20. Lee

    My idleness is enforced by ME/CFS. Fortunately, I came down with it after having secured a pension and enough savings to see me through the remainder of my earthly tenure. Also, quite fortunately, my symptoms are not as severe as is the case for some so that I do get out and about a bit, can perform most daily household tasks, and my cognitive functioning is not too badly impaired in the early part of most days.

    I do sometimes “look before and after and pine for what is not”. For example, I experience at times deep regret that my plan to become a wolf watching guide in Yellowstone will never come to pass. OTOH, if I had not been stuck where I am and instead had moved to Gardiner, Montana, it is likely that my relationship with my son might never have been repaired and that would have been the greater loss. And I must confess, based on my priors, that I am at least somewhat grateful to these years of enforced idleness when I consider what manner of mischief I might have otherwise got up to had I been blessed with better health.

  21. Gulag

    In our modern hyper-competitive capitalism a life of leisure is primarily available to only those who have inherited significant wealth. Withdrawals from such an environment are possible but will probably remain relatively rare.

    I would submit that it is impossible to convince sufficiently large numbers of people in the West to withdraw and give up on the amenities of commercialization and accept a much lower standard of living.

    Most modern societies are structured to glorify success and power primarily expressed through money and that money tends to be made through work, ownership of assets and corruption of various kinds–yes the future is probably more commoditization and atomization–not less.

    Please convince me I am wrong!

    1. drumlin woodchuckles

      It may depend on which Western country one considers. In America, National CanadaCare for all Americans would set some Americans to feel free to do less work and have less stuff, because they would not be sentenced to sickness-death by not having a full time job with benefits. Or enough a job to pay for a crappy Obama bronze plan anyway.

      I believe in some health-covered countries like Finland, people have close to half the Standard of Consumptionism that Americans have, for example.

  22. Daniel Raphael

    ‘Idleness’ in capitalist USA is de facto understood as not performing labor that can be exploited and transformed into more precious zeros for the ruling parasites. We need capitalism to go, so that idleness can assume its utopian content, which is called “freedom.” The point of society is to work less…and be/feel human more.

  23. akaPaulLafargue

    There’s a British publication that advocates Idleness and the pleasures of a leisurely pursuit of knowledge. And no discussion of idleness can be complete without mentioning the most famous “Marxist” essay: “The Right to Be Lazy” by Karl’s mixed race son-in-law, Paul Lafargue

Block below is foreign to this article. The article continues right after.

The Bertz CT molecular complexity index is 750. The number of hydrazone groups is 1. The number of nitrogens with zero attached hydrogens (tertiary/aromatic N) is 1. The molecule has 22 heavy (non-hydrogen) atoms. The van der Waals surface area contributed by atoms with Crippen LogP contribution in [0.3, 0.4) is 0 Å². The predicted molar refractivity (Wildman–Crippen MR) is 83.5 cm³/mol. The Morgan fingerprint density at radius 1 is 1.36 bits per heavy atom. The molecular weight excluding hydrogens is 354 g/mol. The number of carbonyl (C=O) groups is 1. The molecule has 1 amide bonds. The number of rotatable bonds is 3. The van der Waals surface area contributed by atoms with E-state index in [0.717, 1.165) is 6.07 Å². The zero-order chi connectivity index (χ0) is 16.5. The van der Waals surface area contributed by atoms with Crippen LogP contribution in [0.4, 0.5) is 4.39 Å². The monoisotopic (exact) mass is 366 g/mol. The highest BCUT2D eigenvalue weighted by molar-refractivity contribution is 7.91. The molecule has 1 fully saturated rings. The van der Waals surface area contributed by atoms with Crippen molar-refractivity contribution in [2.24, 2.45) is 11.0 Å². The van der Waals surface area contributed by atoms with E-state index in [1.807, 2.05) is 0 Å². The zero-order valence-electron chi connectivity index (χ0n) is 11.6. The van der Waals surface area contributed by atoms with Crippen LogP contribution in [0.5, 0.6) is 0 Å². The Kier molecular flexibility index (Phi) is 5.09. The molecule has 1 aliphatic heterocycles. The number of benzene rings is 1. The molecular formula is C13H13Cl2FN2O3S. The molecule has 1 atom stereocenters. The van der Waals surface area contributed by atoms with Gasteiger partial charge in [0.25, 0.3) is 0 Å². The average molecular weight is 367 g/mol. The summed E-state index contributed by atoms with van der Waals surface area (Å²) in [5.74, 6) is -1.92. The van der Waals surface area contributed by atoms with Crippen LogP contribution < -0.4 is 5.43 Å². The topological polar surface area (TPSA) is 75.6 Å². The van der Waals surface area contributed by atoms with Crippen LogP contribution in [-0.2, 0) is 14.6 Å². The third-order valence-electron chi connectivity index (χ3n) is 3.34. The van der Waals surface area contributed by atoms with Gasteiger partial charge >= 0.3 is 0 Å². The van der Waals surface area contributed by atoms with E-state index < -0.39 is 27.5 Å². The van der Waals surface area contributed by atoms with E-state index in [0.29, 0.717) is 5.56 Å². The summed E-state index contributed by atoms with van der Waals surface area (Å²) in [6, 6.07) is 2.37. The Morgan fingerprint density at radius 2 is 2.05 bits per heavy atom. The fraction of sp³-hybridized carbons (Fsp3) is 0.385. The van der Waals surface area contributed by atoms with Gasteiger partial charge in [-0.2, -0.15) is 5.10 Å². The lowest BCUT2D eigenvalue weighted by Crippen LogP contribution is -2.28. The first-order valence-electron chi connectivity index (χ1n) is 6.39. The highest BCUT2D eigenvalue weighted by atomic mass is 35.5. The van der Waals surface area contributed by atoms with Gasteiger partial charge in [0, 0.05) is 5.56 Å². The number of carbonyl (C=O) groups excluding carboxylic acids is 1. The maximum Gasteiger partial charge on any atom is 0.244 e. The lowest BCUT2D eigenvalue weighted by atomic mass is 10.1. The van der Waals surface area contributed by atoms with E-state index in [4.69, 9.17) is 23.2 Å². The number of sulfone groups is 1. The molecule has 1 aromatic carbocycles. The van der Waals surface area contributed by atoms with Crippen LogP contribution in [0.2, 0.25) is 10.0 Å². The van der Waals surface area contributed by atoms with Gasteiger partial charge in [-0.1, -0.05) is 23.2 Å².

24. Kfish

    Max Weber tracks the Protestant work ethic back to the Calvinists and their division between the pre-determined ‘elect’ and ‘damned’. In order to prove you weren’t going to hell, you needed to work constantly, and God would reward you with material wealth to confirm that you weren’t going to hell.

    Martin Luther equated manual work with the work of priests in order to elevate the position of peasants, but inadvertently elevated work for work’s sake as good, a position that had not previously been part of the Catholic teachings.

    The Calvinist ideology, despite making people miserable and intolerable to their neighbours, turned out to be a fantastic way of turning natural resources into capital. Like an aggressive virus, it grew fat on the natural resources of North America and then infected the world.

  25. The Rev Kev

    I am surprised that Jerome K. Jerome, a true master of idleness, has not been mentioned. He was a man who truly appreciated idleness and thought a lot about it. He understood it as shown by the following quote-

    ‘It is impossible to enjoy idling thoroughly unless one has plenty of work to do. There is no fun in doing nothing when you have nothing to do. Wasting time is merely an occupation then, and a most exhausting one. Idleness, like kisses, to be sweet must be stolen.’

  26. Charles Peterson

    The correct principle is that of least action. Cats do this well. Say No to Negotium. It’s all that extra work we do, as a whole, that’s destroying us.

  27. shtove

    Accidie gets the full treatment in the Institutes of John Cassian. He describes it as a sin peculiar to contemplatives, who grow weary in their cells during spiritual work and, instead of resisting, find relief outside by busying themselves with other people’s business, gazing at the sun “as if it was too slow in setting”, and slumbering to excess. He then goes on a Pauline rant about the idle not deserving to eat.
    Plenty of counter-currents to the capitalist notion of idleness, not least in the praise of spiritual work and criticism of busyness, or bullsh*t jobs. Overall, though, an assertion of hierarchy and ‘know thy place’.